Wakefield City Academies Trust (WCAT) was once hailed as an ‘outstanding’ academy trust by former education secretary Nicky Morgan. It was so favoured that it received a share of £10m to take over schools in the north of England.
This largesse was despite the Department for Education having been sent ‘a string of concerns’ about the trust.
In September 2017, WCAT decided to give up its 21 academies. This followed an unpublished but critical report by the DfE. Wakefield Council demanded an inquiry into the failed chain arguing the DfE was ultimately responsible.
Now the full extent of the WCAT scandal has been exposed on BBC’s Inside Out for Yorkshire and Lincolnshire. The investigation, by former Schools Week reporter Jess Staufenberg, is summarised here. It reveals that Mike Ramsay, the former CEO of WCAT, spent £1.5k on railings to enclose an outdoor area for his pet dog, that Ramsay’s close friend acted as chief operating officer and signed of his expenses and that Ramsay and his daughter, who provided clerking services via HDR Services, a company for which there appears to be no record, made nearly £1m from WCAT.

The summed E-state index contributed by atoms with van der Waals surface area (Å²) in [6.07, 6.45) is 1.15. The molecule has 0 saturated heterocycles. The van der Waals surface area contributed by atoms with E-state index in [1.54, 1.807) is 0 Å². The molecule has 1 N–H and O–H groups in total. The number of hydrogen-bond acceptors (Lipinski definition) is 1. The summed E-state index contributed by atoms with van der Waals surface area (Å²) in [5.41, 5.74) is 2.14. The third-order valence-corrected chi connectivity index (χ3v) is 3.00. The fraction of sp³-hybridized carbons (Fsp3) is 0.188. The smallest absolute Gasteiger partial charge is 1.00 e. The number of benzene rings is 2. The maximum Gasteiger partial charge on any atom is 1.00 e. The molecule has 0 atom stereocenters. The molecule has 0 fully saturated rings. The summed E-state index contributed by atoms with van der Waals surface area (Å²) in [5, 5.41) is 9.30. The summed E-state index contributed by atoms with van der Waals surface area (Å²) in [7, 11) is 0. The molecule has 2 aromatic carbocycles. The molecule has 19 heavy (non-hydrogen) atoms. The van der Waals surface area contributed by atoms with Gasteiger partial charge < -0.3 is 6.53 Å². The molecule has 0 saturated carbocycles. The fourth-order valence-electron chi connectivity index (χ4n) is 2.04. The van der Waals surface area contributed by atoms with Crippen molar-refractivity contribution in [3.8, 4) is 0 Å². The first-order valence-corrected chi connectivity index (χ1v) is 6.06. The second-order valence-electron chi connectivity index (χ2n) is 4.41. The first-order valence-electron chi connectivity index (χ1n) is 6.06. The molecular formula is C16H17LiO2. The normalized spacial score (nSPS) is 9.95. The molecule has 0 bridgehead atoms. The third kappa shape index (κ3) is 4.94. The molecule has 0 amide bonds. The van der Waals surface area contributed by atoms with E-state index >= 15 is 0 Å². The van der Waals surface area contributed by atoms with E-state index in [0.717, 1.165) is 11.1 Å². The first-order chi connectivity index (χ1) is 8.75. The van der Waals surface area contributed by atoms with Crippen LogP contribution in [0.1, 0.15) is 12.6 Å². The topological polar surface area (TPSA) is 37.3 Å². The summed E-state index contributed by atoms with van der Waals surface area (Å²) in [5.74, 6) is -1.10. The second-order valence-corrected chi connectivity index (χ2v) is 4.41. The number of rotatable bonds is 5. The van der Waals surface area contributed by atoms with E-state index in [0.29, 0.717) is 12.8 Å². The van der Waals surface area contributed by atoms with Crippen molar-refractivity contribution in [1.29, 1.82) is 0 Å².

The DfE has spent just over £1.7m in rebrokering WCAT’s academies. It has also spent £200k with Deloitte for winding up the defunct academy trust.
EXTRA 12.51: The DfE has responded to the Inside Out programme. It says it's strengthened rules since the WCAT collapse. Schools minister Lord Agnew said WCAT was not representative of academies. While that is true, it doesn't explain why the DfE gave WCAT part of the £10m fund for developing academy hubs in the north when concerns about WCAT's finances were already known.
CORRECTION 13.17: This obviously isn't my week - a second error in two days. The original article said WCAT's CEO had paid £15k for his dog pen. The correct figure was £1.5k.